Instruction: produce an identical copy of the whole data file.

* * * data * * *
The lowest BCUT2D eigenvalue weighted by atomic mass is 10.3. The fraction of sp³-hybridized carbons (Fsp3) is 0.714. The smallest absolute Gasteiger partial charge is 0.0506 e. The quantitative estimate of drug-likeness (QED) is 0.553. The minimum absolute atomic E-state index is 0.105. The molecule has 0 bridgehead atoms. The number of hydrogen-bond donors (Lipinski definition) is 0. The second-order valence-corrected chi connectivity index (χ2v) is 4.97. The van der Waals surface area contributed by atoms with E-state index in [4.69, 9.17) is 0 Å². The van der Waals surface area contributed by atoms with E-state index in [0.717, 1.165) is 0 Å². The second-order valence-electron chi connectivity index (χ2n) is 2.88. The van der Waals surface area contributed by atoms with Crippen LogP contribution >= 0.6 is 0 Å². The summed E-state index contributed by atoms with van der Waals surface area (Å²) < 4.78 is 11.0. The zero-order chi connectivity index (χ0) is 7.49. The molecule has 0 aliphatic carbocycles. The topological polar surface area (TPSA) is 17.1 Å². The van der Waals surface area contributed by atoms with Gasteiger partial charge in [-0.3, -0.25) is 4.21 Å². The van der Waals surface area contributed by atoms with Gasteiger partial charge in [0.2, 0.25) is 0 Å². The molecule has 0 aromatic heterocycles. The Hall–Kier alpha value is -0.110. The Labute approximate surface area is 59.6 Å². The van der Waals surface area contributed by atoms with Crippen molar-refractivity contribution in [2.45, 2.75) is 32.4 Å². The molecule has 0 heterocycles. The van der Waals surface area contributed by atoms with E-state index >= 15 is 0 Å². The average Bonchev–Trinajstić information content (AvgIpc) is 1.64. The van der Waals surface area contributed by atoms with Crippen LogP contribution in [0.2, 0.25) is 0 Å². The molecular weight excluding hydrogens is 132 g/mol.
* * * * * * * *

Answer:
The lowest BCUT2D eigenvalue weighted by atomic mass is 10.3. The fraction of sp³-hybridized carbons (Fsp3) is 0.714. The smallest absolute Gasteiger partial charge is 0.0506 e. The quantitative estimate of drug-likeness (QED) is 0.553. The minimum absolute atomic E-state index is 0.105. The molecule has 0 bridgehead atoms. The number of hydrogen-bond donors (Lipinski definition) is 0. The second-order valence-corrected chi connectivity index (χ2v) is 4.97. The van der Waals surface area contributed by atoms with E-state index in [4.69, 9.17) is 0 Å². The van der Waals surface area contributed by atoms with E-state index in [0.717, 1.165) is 0 Å². The second-order valence-electron chi connectivity index (χ2n) is 2.88. The van der Waals surface area contributed by atoms with Crippen LogP contribution >= 0.6 is 0 Å². The summed E-state index contributed by atoms with van der Waals surface area (Å²) < 4.78 is 11.0. The zero-order chi connectivity index (χ0) is 7.49. The molecule has 0 aliphatic carbocycles. The topological polar surface area (TPSA) is 17.1 Å². The van der Waals surface area contributed by atoms with Gasteiger partial charge in [-0.3, -0.25) is 4.21 Å². The van der Waals surface area contributed by atoms with Gasteiger partial charge in [0.2, 0.25) is 0 Å². The molecule has 0 aromatic heterocycles. The Hall–Kier alpha value is -0.110. The Labute approximate surface area is 59.6 Å². The van der Waals surface area contributed by atoms with Crippen molar-refractivity contribution in [2.45, 2.75) is 32.4 Å². The molecule has 0 heterocycles. The van der Waals surface area contributed by atoms with E-state index >= 15 is 0 Å². The average Bonchev–Trinajstić information content (AvgIpc) is 1.64. The van der Waals surface area contributed by atoms with Crippen LogP contribution in [0.2, 0.25) is 0 Å². The molecular weight excluding hydrogens is 132 g/mol.